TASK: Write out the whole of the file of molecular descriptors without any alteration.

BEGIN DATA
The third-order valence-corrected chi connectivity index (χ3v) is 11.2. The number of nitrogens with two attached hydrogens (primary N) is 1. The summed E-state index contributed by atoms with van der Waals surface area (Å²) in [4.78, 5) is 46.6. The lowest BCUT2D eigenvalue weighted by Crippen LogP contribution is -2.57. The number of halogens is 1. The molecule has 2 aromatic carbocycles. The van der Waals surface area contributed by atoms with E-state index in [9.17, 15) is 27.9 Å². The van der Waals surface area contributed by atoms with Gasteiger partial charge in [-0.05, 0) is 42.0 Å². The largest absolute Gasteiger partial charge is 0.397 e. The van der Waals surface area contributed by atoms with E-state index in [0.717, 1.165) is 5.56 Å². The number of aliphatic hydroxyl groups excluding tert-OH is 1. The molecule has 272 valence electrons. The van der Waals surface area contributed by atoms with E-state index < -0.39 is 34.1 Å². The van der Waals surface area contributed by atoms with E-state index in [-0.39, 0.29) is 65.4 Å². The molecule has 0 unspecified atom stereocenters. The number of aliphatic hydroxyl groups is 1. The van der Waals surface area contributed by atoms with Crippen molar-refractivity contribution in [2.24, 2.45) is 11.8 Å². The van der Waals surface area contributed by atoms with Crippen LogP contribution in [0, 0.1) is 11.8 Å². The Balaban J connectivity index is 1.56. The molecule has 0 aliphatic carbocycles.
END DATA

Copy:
The third-order valence-corrected chi connectivity index (χ3v) is 11.2. The number of nitrogens with two attached hydrogens (primary N) is 1. The summed E-state index contributed by atoms with van der Waals surface area (Å²) in [4.78, 5) is 46.6. The lowest BCUT2D eigenvalue weighted by Crippen LogP contribution is -2.57. The number of halogens is 1. The molecule has 2 aromatic carbocycles. The van der Waals surface area contributed by atoms with E-state index in [9.17, 15) is 27.9 Å². The van der Waals surface area contributed by atoms with Gasteiger partial charge in [-0.05, 0) is 42.0 Å². The largest absolute Gasteiger partial charge is 0.397 e. The van der Waals surface area contributed by atoms with E-state index in [0.717, 1.165) is 5.56 Å². The number of aliphatic hydroxyl groups excluding tert-OH is 1. The molecule has 272 valence electrons. The van der Waals surface area contributed by atoms with E-state index < -0.39 is 34.1 Å². The van der Waals surface area contributed by atoms with E-state index in [-0.39, 0.29) is 65.4 Å². The molecule has 0 unspecified atom stereocenters. The number of aliphatic hydroxyl groups is 1. The van der Waals surface area contributed by atoms with Crippen molar-refractivity contribution in [2.24, 2.45) is 11.8 Å². The van der Waals surface area contributed by atoms with Crippen LogP contribution in [0, 0.1) is 11.8 Å². The Balaban J connectivity index is 1.56. The molecule has 0 aliphatic carbocycles.